Research Investigates if Boosting “Good” Cholesterol Really Improves Health


23 Mar 2017 --- A new review has addressed the mysteries behind “good” HDL cholesterol and why boosting its levels may not necessarily provide protection from cardiovascular risk for patients.

For 50 years, HDL-C has been considered as the atheroprotective “good” cholesterol because of its strong inverse association with the progression of CVD. Thus, interventions to increase the concentration of HDL-C have been successfully tested in animals. However, clinical trials were unable to confirm the cardiovascular benefits of pharmaceutical interventions aimed at increasing HDL-C levels.

The new study suggests that enhancing the function of HDL cholesterol, rather than its concentration, is key to reducing cardiovascular risk.

The review details the manner in which tissue and systemic inflammation affects the metabolism of HDL cholesterol via several pathways, pointing to ways to improve its production and function.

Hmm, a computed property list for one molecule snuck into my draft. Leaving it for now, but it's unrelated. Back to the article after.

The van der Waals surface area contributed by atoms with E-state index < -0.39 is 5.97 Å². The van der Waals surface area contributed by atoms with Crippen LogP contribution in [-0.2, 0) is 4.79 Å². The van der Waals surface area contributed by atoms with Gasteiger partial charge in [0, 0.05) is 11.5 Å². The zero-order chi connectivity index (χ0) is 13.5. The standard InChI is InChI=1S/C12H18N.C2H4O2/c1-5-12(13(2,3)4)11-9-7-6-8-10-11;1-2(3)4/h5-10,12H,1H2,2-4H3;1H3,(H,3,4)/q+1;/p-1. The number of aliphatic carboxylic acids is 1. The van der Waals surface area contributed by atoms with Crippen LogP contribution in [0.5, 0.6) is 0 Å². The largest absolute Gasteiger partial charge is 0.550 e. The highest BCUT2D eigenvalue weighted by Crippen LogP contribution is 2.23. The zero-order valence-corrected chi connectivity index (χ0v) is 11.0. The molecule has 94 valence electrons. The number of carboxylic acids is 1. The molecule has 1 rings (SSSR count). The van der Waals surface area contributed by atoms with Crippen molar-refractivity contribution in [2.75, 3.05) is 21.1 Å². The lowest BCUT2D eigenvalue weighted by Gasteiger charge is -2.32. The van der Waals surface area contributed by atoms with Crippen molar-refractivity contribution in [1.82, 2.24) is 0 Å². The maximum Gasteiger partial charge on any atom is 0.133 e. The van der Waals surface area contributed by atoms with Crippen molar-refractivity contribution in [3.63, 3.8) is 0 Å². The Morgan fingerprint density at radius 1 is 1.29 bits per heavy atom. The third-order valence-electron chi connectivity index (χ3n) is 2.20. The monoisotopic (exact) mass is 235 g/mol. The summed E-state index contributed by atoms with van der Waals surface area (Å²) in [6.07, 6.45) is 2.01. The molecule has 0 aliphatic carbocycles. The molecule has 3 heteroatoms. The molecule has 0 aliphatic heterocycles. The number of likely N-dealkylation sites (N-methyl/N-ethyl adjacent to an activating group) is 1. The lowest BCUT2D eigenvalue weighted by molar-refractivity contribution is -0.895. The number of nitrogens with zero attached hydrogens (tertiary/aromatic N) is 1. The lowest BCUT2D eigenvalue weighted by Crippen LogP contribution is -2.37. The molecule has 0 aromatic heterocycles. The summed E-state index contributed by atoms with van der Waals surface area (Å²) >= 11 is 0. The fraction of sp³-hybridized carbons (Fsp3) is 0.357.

“Our own clinical studies as well as in vitro and animal studies performed by other groups have demonstrated the significance of adipose, or fat, tissue for optimal HDL cholesterol metabolism and function,” said Dr. Demidmaa Tuvdendorj, senior author of the British Journal of Pharmacology article.

“Currently, it is accepted that adipose tissue inflammation is one of the hallmarks of systemic inflammation, thus, it is our hypothesis that addressing adipose tissue–associated systemic inflammation will support the atheroprotective role of HDL.” 

The report adds, “Our current review of the literature positively demonstrates the negative impact of systemic and tissue (i.e. adipose tissue) inflammation in the healthy metabolism and function of HDL-C.”

“Our survey indicates that HDL-C may be a good marker of adipose tissue health, independently of its atheroprotective associations.”

“It is evident that the therapeutic agents currently available may not provide the optimal strategy for altering HDL-C metabolism and function, and thus, further research is required to supplement this mechanistic approach for preventing the progression of CVD.”


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